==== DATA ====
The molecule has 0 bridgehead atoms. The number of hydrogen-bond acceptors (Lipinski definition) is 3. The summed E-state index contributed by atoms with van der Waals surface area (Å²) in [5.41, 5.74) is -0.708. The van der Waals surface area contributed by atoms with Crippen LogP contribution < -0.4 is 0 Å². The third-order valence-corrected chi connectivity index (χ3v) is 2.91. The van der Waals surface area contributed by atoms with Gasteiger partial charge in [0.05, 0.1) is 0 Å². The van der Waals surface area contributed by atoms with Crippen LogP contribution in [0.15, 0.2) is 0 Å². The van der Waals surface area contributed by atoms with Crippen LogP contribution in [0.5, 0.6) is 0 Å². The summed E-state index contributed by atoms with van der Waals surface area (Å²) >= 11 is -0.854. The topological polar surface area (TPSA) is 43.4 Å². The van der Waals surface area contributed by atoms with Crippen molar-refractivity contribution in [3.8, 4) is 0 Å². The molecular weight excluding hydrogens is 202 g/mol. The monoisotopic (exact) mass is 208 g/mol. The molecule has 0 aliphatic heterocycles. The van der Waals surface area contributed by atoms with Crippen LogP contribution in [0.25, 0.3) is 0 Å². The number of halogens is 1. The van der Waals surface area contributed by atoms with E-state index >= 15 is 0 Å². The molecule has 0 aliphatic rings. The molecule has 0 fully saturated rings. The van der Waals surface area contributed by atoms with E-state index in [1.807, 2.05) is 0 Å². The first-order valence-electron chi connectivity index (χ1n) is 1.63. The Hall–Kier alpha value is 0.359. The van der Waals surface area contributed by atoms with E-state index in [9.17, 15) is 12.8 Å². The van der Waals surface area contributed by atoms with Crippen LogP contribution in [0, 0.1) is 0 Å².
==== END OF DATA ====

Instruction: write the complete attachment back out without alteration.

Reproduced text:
The molecule has 0 bridgehead atoms. The number of hydrogen-bond acceptors (Lipinski definition) is 3. The summed E-state index contributed by atoms with van der Waals surface area (Å²) in [5.41, 5.74) is -0.708. The van der Waals surface area contributed by atoms with Crippen LogP contribution < -0.4 is 0 Å². The third-order valence-corrected chi connectivity index (χ3v) is 2.91. The van der Waals surface area contributed by atoms with Gasteiger partial charge in [0.05, 0.1) is 0 Å². The van der Waals surface area contributed by atoms with Crippen LogP contribution in [0.15, 0.2) is 0 Å². The van der Waals surface area contributed by atoms with Crippen LogP contribution in [0.5, 0.6) is 0 Å². The summed E-state index contributed by atoms with van der Waals surface area (Å²) >= 11 is -0.854. The topological polar surface area (TPSA) is 43.4 Å². The van der Waals surface area contributed by atoms with Crippen molar-refractivity contribution in [3.8, 4) is 0 Å². The molecular weight excluding hydrogens is 202 g/mol. The monoisotopic (exact) mass is 208 g/mol. The molecule has 0 aliphatic heterocycles. The van der Waals surface area contributed by atoms with Crippen LogP contribution in [0.25, 0.3) is 0 Å². The number of halogens is 1. The van der Waals surface area contributed by atoms with E-state index >= 15 is 0 Å². The molecule has 0 aliphatic rings. The molecule has 0 fully saturated rings. The van der Waals surface area contributed by atoms with E-state index in [1.807, 2.05) is 0 Å². The first-order valence-electron chi connectivity index (χ1n) is 1.63. The Hall–Kier alpha value is 0.359. The van der Waals surface area contributed by atoms with E-state index in [9.17, 15) is 12.8 Å². The van der Waals surface area contributed by atoms with Crippen LogP contribution in [0, 0.1) is 0 Å².